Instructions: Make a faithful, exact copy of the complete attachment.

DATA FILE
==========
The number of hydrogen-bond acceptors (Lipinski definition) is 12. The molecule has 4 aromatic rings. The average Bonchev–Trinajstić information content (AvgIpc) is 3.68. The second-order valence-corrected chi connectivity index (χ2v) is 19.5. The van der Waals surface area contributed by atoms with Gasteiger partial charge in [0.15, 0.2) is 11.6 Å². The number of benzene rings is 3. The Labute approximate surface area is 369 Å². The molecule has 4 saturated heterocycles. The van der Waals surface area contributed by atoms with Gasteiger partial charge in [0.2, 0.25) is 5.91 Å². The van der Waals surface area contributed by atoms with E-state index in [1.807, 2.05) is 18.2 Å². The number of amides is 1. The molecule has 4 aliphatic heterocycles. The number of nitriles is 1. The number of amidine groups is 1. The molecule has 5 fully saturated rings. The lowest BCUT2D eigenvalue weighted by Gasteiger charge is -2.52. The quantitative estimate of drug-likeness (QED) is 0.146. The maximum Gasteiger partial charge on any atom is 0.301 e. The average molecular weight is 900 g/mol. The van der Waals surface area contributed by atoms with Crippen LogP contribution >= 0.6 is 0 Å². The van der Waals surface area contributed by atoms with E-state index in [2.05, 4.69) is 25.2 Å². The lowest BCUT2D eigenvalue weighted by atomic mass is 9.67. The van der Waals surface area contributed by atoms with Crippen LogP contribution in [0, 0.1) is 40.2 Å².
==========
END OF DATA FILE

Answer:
The number of hydrogen-bond acceptors (Lipinski definition) is 12. The molecule has 4 aromatic rings. The average Bonchev–Trinajstić information content (AvgIpc) is 3.68. The second-order valence-corrected chi connectivity index (χ2v) is 19.5. The van der Waals surface area contributed by atoms with Gasteiger partial charge in [0.15, 0.2) is 11.6 Å². The number of benzene rings is 3. The Labute approximate surface area is 369 Å². The molecule has 4 saturated heterocycles. The van der Waals surface area contributed by atoms with Gasteiger partial charge in [0.2, 0.25) is 5.91 Å². The van der Waals surface area contributed by atoms with E-state index in [1.807, 2.05) is 18.2 Å². The number of amides is 1. The molecule has 4 aliphatic heterocycles. The number of nitriles is 1. The number of amidine groups is 1. The molecule has 5 fully saturated rings. The lowest BCUT2D eigenvalue weighted by Gasteiger charge is -2.52. The quantitative estimate of drug-likeness (QED) is 0.146. The maximum Gasteiger partial charge on any atom is 0.301 e. The average molecular weight is 900 g/mol. The van der Waals surface area contributed by atoms with Crippen LogP contribution >= 0.6 is 0 Å². The van der Waals surface area contributed by atoms with E-state index in [2.05, 4.69) is 25.2 Å². The lowest BCUT2D eigenvalue weighted by atomic mass is 9.67. The van der Waals surface area contributed by atoms with Crippen LogP contribution in [0, 0.1) is 40.2 Å².